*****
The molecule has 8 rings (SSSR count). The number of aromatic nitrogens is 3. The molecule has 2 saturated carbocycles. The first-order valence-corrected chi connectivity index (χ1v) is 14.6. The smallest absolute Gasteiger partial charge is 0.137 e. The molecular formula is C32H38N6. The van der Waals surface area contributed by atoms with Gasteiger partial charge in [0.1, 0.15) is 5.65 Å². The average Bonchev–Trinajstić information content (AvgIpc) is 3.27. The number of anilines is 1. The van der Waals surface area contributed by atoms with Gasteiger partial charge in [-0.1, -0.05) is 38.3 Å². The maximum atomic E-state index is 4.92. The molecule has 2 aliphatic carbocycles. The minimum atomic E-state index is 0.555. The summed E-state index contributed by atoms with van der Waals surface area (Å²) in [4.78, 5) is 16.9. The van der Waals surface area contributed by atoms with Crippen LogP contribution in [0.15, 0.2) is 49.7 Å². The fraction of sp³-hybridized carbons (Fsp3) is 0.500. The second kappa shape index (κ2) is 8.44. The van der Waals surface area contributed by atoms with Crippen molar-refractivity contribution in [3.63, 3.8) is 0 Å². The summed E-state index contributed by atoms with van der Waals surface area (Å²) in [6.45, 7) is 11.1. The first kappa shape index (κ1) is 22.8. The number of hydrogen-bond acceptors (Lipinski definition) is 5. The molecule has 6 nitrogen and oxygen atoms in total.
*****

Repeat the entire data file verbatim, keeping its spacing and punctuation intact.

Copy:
The molecule has 8 rings (SSSR count). The number of aromatic nitrogens is 3. The molecule has 2 saturated carbocycles. The first-order valence-corrected chi connectivity index (χ1v) is 14.6. The smallest absolute Gasteiger partial charge is 0.137 e. The molecular formula is C32H38N6. The van der Waals surface area contributed by atoms with Gasteiger partial charge in [0.1, 0.15) is 5.65 Å². The average Bonchev–Trinajstić information content (AvgIpc) is 3.27. The number of anilines is 1. The van der Waals surface area contributed by atoms with Gasteiger partial charge in [-0.1, -0.05) is 38.3 Å². The maximum atomic E-state index is 4.92. The molecule has 2 aliphatic carbocycles. The minimum atomic E-state index is 0.555. The summed E-state index contributed by atoms with van der Waals surface area (Å²) in [4.78, 5) is 16.9. The van der Waals surface area contributed by atoms with Crippen LogP contribution in [0.15, 0.2) is 49.7 Å². The fraction of sp³-hybridized carbons (Fsp3) is 0.500. The second kappa shape index (κ2) is 8.44. The van der Waals surface area contributed by atoms with Crippen molar-refractivity contribution in [3.63, 3.8) is 0 Å². The summed E-state index contributed by atoms with van der Waals surface area (Å²) in [6.45, 7) is 11.1. The first kappa shape index (κ1) is 22.8. The number of hydrogen-bond acceptors (Lipinski definition) is 5. The molecule has 6 nitrogen and oxygen atoms in total.